Case Study

Early Screening for Urea Cycle Disorders in Plasma

The study demonstrated that untargeted metabolomics of plasma can reveal novel biomarkers for UCDs, which might provide clues to alternative pathways impacted by UCDs.

In this study, metabolomic analysis of plasma identified several new potential biomarkers of UCDs. In addition to utility in helping in the screening for UCDs, this study suggests that untargeted metabolomics of plasma samples may be beneficial for monitoring the efficacy of medical treatment. Expanding newborn screening (NBS) for UCDs and shortening the turnout time are imperative in improving the sensitivity and specificity for screening these disorders.

In this study, metabolomic analysis of plasma identified several new potential biomarkers of UCDs. In addition to utility in helping in the screening for UCDs, this study suggests that untargeted metabolomics of plasma samples may be beneficial for monitoring the efficacy of medical treatment. Expanding newborn screening (NBS) for UCDs and shortening the turnout time are imperative in improving the sensitivity and specificity for screening these disorders.

Early Screening for Urea Cycle Disorders in Plasma

The Challenge: Understanding Urea Cycle Disorders (UCDs)

Urea cycle disorders (UCDs) are a group of inborn errors of metabolism (IEM) caused by a deficiency of any of the enzymes involved in the hepatic detoxification of ammonia. There are eight types of UCDs, named after what is missing from the urea cycle: arginase deficiency, argininosuccinate lyase (ASL) deficiency, argininosuccinate synthase deficiency (citrullinemia type 1), N-acetylglutamate synthase (NAGS) deficiency, ornithine transcarbamylase (OTC) deficiency, carbamoyl-phosphate synthase 1 (CPS1) deficiency, hyperornithinemia–hyperammonemia–homocitrullinuria (HHH) syndrome, and citrin deficiency.

The urea cycle takes place primarily in the liver, which converts highly toxic ammonia to urea for excretion by the kidneys. Subjects with UCDs present with neonatal hyperammonemia, elevated ammonia levels in the blood. If hyperammonemia is left untreated, it can progress to coma and death. Some of these patients also may exhibit developmental delay with or without seizures. Therefore, timely identification and immediate intervention are of crucial importance for the outcome of the patients. Identifying novel biomarkers to aid in the correct diagnosis of individuals with UCDs could lead to earlier diagnosis.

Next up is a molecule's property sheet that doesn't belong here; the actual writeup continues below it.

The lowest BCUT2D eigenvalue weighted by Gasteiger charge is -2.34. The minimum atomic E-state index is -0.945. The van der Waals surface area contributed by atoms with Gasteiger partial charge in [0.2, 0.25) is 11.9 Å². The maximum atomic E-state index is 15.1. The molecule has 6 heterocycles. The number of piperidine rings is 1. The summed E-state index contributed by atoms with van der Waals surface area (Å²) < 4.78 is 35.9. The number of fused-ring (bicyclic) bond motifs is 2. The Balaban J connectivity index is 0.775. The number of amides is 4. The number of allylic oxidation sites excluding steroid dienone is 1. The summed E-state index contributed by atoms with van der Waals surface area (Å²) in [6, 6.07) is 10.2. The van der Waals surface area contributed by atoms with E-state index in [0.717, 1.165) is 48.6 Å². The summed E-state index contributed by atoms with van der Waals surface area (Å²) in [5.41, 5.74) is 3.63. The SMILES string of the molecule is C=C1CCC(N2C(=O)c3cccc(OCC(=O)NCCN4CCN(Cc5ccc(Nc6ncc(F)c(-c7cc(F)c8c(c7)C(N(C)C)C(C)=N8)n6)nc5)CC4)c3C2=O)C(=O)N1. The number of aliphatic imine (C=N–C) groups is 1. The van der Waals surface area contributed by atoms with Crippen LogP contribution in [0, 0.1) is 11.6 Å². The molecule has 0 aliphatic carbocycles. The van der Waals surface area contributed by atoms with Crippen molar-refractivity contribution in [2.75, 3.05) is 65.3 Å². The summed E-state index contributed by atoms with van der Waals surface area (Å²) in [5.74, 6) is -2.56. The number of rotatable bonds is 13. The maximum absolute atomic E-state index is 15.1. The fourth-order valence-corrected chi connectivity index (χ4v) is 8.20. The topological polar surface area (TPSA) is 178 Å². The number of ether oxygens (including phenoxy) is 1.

Metabolon Insight: Identifying Novel Biomarkers for UCDs

The Global Discovery Panel was used in this study to profile plasma samples and generate z-scores for more than 900 metabolites from 48 individuals with various UCDs.1 The aim was to assess whether untargeted metabolomic analysis in plasma can reveal novel biomarkers for UCDs, which might provide clues to alternative pathways impacted by UCDs.

The Outcome: Elucidating Metabolites for Each Type of UCD

In this study, metabolomic profiling of plasma samples from 48 subjects with various UCDs was carried out. Pathway analysis was used to identify common pathways that were altered in each UCD. Of all UCDs, individuals with arginase deficiency and citrullinemia had the most significant number of metabolites increased or decreased across samples. Biochemically, arginase deficiency leads to the accumulation of arginine, a precursor for numerous metabolites, including guanidino compounds. The mean z-score for several guanidino compounds, such as argininate, 2-oxoarginine, and N-acetylarginine, was higher than arginine, a standard biomarker used for the NBS of arginase deficiency. ASL deficiency and citrullinemia type 1 had fewer metabolite changes. Citrulline was significantly elevated in citrullinemia (z-score: 12.52) and in ASL deficiency (z-score: 2.47). Orotate was the only metabolite with a z-score ≥ 2 or ≤ −2 in individuals with OTC deficiency.

Branched-chain amino acids (BCAAs) and their branched-chain ketoacids (BCKAs) were reduced in subjects with arginase deficiency and citrullinemia. Metabolites involved in pyrimidine metabolism were significantly higher in arginase deficiency, citrullinemia, and OTC deficiency. Subjects with arginase deficiency had upregulated levels of orotate, uridine, 5,6-dihydrouracil, and ß-ureidopropionate. In citrullinemia, ß-ureidopropionate and uridine were increased, whereas, in OTC deficiency, orotate was upregulated. Nitrogen-scavenging agents are typically prescribed to minimize the risk of hyperammonemia. Metabolites of these agents were detected by the metabolomic platform, demonstrating that metabolomics can also monitor for treatment efficacy.

The Benefit: Improving the Diagnosis and Therapeutic Strategies for UCDs

In this study, metabolomic analysis of plasma identified several new potential biomarkers of UCDs. In addition to its utility in helping in the screening for UCDs, this study suggests that untargeted metabolomics of plasma samples may be beneficial for monitoring the efficacy of medical treatment, moving the needle toward personalized medicine. Expanding NBS for UCDs and shortening the turnout time are imperative in improving the sensitivity and specificity for screening these disorders.

References

1. Burrage LC, Thistlethwaite L, Stroup BM, et al. Untargeted metabolomic profiling reveals multiple pathway perturbations and new clinical biomarkers in urea cycle disorders. Genet Med. Sep 2019;21(9):1977-1986. doi:10.1038/s41436-019-0442-0

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